Questions & Answers

why does the material not allow in mri
Simran Reply
what is the meaning of sutures
Ibrahim Reply
i do not know
Nimo
immovable joints btn two bones.eg the skull bones
Japhar
Really,it's true
Nimco
Sutures are immovable junction between two bones e.g those of the skull
Surphy
what should I do to get or to know what to do for me to be excellent in the course of anatomy and physiology
Sandra Reply
study harder
Japhar
Between the heart and the Brain which one is more important to human being... discuss
Faith Reply
well the brain is important for motor skills, the heart is important for involuntary muscle movement supporting body functions. the body can survive without brain involvement, but the body cannot last without the heart
john
granted the heart is important, but the brain gives the body purpose
john
the brain is more important
Kevin
why?
john
brain
tracey
Even though the brain helps the human being to behave normally and purposefully, I think the heart is much more important cos human being cannot live without the heart
Dzifa
why?
john
change the question
Bind
hello guys
Kevin
heart
Kevin
it is difficult to select which organ is more important, now you can replace the heart with a mechanical device and the body could still function, and with technology today brain activity can also be replicated. But life would not be the same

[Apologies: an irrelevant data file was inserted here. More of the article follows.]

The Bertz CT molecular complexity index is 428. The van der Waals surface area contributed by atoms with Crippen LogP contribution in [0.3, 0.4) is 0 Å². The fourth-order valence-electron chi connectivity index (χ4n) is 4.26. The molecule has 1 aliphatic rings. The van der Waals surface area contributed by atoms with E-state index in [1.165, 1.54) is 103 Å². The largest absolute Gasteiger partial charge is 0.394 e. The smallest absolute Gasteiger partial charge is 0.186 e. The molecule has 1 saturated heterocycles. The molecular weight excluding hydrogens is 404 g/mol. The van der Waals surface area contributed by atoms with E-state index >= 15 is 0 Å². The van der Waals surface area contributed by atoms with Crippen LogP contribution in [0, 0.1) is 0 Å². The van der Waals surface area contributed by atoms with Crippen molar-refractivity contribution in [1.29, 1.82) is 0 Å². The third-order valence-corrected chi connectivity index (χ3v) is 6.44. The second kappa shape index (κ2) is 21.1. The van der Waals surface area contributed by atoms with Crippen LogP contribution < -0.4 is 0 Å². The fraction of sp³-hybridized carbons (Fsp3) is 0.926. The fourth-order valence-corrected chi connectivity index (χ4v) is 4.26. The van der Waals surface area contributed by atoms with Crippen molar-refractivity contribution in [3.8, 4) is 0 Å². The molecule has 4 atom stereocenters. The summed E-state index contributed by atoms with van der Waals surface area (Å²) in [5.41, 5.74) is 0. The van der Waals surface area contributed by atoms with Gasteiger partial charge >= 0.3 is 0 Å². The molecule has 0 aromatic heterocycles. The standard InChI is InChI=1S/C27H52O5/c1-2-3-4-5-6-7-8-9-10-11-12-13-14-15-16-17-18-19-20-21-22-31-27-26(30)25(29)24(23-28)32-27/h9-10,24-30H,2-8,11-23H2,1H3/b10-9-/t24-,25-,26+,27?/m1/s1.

john
there's coordination btn the two..so without any of them no life
Japhar
the heart
The brain is important to humans.
Zozo
what is homeostasis
Rebecca Reply
what is the composition of saliva
Vijay Reply
ഫസ്റ്റ് ചാപ്റ്റർ ഇംപോർട്ടൻസ് പോസ്റ്റ്
Reshma Reply
Yes....
Loving
nhi samjh aya
Anshika
Nhi wt is this
Loving
I don't know
Anshika
Okk wre frm u r
Loving
what is mean of? reshma
Asad
I don't know but would like to
Rebecca
D bone in d ankle joint re what ?
Ifunanya Reply
patellar
Ibrahim
can one define a cell as a basic unit of a living organism
Michael Reply
cell is the structural and functional unit of living organisms
Fidel
Which of the following hormones are responsible for the adolescent growth spurt? estrogen and testosterone, even in women?